Carne tremula is Pedro Almodovar's fourteenth film and an adaptation of Ruth Rendell's novel Live Flesh. It, by Almodovar's own admission, is almost completely changed from its source novel. Live Flesh is a mature drama that avoids camp or shock value and is considered to be deeper and more serious than Almodovar's earlier films.
The film's prologue is set in Madrid, during New Year's Eve of 1970, against the backdrop of Generalissimo Francisco Franco's 1969 suspension of constitutional rights. Although little of what is to follow has an overtly political tone, Almodovar constantly questions the prevailing social order. He has a history of doing this:
Franco was a Fascist dictator who at times restricted the flow of foreign ideas into Spain while torturing and killing political dissenters. As a gay man and a gay journalist, Almodovar was at the forefront of an underground movement that helped shake Spain out of its rigid conservatism following Franco's 1975 death. Live Flesh features a protagonist who, while not what we'd call "pure as the driven snow," has been unjustly imprisoned. His antagonists are policemen. The female lead is the daughter of a diplomat, and at the beginning of the film she is a drug addict who has anonymous sex in nightclub restrooms. It's safe to say that Almodovar is not taking a stand in support of the establishment.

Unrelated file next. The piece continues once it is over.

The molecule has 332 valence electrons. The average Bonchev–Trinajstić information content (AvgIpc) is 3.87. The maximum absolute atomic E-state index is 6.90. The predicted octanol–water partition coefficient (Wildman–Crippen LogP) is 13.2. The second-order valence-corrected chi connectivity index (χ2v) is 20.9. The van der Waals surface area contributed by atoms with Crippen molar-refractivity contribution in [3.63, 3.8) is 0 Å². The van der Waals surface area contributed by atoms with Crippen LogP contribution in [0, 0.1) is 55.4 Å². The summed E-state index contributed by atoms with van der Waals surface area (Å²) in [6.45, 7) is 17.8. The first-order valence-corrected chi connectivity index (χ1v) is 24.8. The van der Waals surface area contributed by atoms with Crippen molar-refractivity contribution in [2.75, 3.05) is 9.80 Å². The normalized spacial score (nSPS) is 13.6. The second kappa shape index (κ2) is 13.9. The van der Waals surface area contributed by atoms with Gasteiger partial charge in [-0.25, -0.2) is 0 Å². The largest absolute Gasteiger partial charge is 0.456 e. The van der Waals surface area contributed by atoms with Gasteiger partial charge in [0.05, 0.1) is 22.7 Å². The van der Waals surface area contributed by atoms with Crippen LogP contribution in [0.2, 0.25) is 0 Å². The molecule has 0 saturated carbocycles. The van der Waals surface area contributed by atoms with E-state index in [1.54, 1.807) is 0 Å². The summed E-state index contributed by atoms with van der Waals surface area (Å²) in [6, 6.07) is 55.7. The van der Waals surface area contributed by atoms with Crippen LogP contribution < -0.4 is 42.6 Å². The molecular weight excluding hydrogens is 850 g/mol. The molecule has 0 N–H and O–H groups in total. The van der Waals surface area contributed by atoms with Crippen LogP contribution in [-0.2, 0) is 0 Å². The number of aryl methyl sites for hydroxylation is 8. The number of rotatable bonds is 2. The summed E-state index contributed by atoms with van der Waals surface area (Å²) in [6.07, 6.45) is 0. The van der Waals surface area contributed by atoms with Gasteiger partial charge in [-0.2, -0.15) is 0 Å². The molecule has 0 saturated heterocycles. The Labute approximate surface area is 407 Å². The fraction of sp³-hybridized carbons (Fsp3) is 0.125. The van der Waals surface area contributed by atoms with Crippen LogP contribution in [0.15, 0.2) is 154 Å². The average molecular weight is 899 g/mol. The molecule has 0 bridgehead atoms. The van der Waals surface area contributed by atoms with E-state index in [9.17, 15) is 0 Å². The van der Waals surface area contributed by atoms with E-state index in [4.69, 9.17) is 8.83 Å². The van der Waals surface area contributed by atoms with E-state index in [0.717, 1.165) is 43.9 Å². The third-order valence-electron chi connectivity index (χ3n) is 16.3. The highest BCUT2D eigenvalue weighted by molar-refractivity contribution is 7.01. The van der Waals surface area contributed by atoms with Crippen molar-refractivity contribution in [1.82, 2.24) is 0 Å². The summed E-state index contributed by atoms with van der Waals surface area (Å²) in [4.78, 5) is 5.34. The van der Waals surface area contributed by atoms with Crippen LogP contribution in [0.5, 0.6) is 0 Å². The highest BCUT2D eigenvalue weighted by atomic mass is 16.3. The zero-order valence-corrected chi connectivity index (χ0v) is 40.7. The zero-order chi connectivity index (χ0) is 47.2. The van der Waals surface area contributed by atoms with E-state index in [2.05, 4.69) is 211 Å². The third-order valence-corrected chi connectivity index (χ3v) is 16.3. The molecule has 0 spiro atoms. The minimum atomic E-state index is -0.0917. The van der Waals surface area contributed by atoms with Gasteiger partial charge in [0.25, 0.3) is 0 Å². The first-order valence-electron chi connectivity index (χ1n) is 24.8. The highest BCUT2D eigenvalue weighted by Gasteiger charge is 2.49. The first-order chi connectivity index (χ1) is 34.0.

Isabel, played by Penelope Cruz, is a prostitute who goes into labor on New Year's Eve. The only available transportation to the hospital is a bus whose driver is going off duty for the night. In an apparent reference to the Tiananmen Square massacre, Isabel's madam, Doña Centro, throws herself in front of the government-run bus to get the driver to stop and take Isabel on board. Isabel gives birth on the bus, and the baby Victor is hailed as the first child of the New Year. Victor is given a lifetime pass for unlimited use of the city buses and is assured of excellent prospects and a "life on wheels."
Twenty years later, Victor, played by Liberto Rabal, isn't looking too good on the "excellent prospects" front. He smokes crack while gathering the courage to call Elena, played by Francesca Neri, an heiress with whom he'd had an anonymous restroom fling a week earlier. Elena has no memory of this and is impatient for her heroin dealer to arrive, so she hangs up on Victor. Still as headstrong as on the night of his birth, Victor goes to confront Elena and demand an explanation. Neighbors hear the dispute and call the police.
The responding officers are Sancho, an alcoholic with marital problems who is eager to take out his anger on anyone in range, and his more rational partner, David. Victor is leaving, but becomes frightened when they arrive. The situation escalates, and David is shot in the ensuing struggle.
Victor insists that he did not fire the shot, but he goes to prison for the incident. There he sees David, who was paralyzed in the shooting and now lives his own "life on wheels," in a television broadcast of a Paralympic event. Elena, now drug-free and married to David, cheers from the sideline. David is a gold-medalist, a national hero and married to the one-time object of Victor's affection, while Victor watches from behind bars. Worse yet, his mother dies while he is in prison. None of this sits well with him, and he spends his days getting educated and planning for his release.